One other problem that many people ignorant of human evolution fail to understand is that it's not a linear path. As a previous link mentions, several hominid species co-existed. Some became extinct, and some didn't. This is where Leakey actually made a great new discovery. Again, it's all part of the self correcting mechanism of science. Something was off, and at first they didn't know. Further investigation and scientific methodologies actually gave them clues, and then they had to revise what they thought they knew. This is the accepted scientific method, not blindly accepting the first thought that may come to one's mind. A paper that details a better understanding of the family tree was published by Bernard Wood (one of the men that help assemble the skull with Leakey:
Discussing the radiometric dating as it was understood in the 1970s compared to the 1990s and beyond, Dr Groves of Tufts university relays some information on KNM-ER 1470 that may be relevant:
White et al wrote of Aramis: "All hominid specimens were surface finds ..." This does not mean that they were rolled in from elsewhere; in fact, their condition indicates otherwise (there is a whole field called Taphonomy which is devoted to the study of how fossils got to be where they are). The date was also, at one point, queried by Kappelman and Fleagle (1995, Nature, 376:558-559), and satisfactorily answered by Wolde Gabriel et al. in the same edition of Nature.
This is an account of the history of the growth of understanding of the dating of the deposits; it is not some kind of admission of circular reasoning, of making the 40Ar/39Ar dates fit. They then go on to explain in some detail why Kappelman et al. misunderstood the argument about the dates.
[As an aside, there has been much speculation, informed and uninformed, about the reasons for the delay in publishing further information about Ardipithecus. White presented a paper at a congress in South Africa in late June/early July, 1998, attended by about 750 palaeoanthropologists and human biologists. The paper was illustrated by slides of the site and some of the fossil material. The site is flat, stony and arid; the fossils are scattered over the landscape, friable in the extreme, and difficult to collect, let alone to preserve. It is true that remains of at least 50 specimens ascribed to A.ramidus have been collected, but these will take years to preserve, fit together, study and describe.]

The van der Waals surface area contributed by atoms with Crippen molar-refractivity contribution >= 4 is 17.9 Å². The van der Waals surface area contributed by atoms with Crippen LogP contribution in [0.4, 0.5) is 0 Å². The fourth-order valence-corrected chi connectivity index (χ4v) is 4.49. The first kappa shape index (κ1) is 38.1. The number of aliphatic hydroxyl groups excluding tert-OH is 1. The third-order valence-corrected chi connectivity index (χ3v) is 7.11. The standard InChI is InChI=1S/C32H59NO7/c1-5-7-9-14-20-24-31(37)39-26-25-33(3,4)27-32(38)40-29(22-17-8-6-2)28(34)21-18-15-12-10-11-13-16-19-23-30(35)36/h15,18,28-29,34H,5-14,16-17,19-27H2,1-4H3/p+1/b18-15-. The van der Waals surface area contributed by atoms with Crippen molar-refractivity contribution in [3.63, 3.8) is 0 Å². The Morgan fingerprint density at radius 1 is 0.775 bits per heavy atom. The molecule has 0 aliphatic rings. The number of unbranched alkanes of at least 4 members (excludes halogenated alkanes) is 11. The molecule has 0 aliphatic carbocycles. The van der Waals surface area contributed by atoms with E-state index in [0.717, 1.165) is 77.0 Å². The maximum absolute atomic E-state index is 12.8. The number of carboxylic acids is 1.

For Lubenow, this seems to be an attempt to make the radiometric dates fit the faunal analysis, which reminds him of the polemic over the date of the famous skull KNM-ER 1470, from Lake Turkana in Kenya. There was, he claims, such disagreement between radiometric and other dating techniques that it was finally dated by "biochronological comparisons", in this case the stages of evolution of pigs in East Africa.
Not true, actually. What is true is that the palaeontologists argued for some years for restudy of the K/Ar dating techniques, because their faunal analyses suggested that the date of the KBS Tuff, below which ER 1470 was found, was anomalous. Ian McDougall’s group finally managed to date material from which all contaminants had been eliminated, and showed that the palaeontologists were correct.
[Incidentally, the significance of these "stages of evolution of pigs" is passed over in silence by Lubenow. Surely he is not making a tacit admission that pigs did evolve! In creationism, neither humans nor pigs should evolve; and yet, there they are - several lineages of them, abundantly represented - in sites like Omo/Shungura, whose stratigraphy and dating are entirely uncontroversial, evolving away and eventually either becoming extinct or ending up as the modern Bushpig, Warthog and Giant Forest Hog. Elephants, incidentally, did the same thing, and their remains are likewise sufficiently numerous that their evolution can be tracked in great detail between about 4 and 1 million Ma.]
Again, this Taphonomy is a delicate science that may require decades to fully understand how something happened. And initial mistakes are remembered, while the correct answer seems to go ignored. Of course, this is nothing new from creationists.
If you need to get a Christian perspective, this individual takes a biblical approach, and still has to conclude that radiometric dating works and is accurate. A telling bit in that paper states:
Other creationists have focused on instances in which radiometric dating seems to yield incorrect results. In most instances, these efforts are flawed because the authors have misunderstood or misrepresented the data they attempt to analyze
Which seems to be the entire premise of the KNM-ER 1470 discussion. Nothing but misunderstanding and misrepresentation.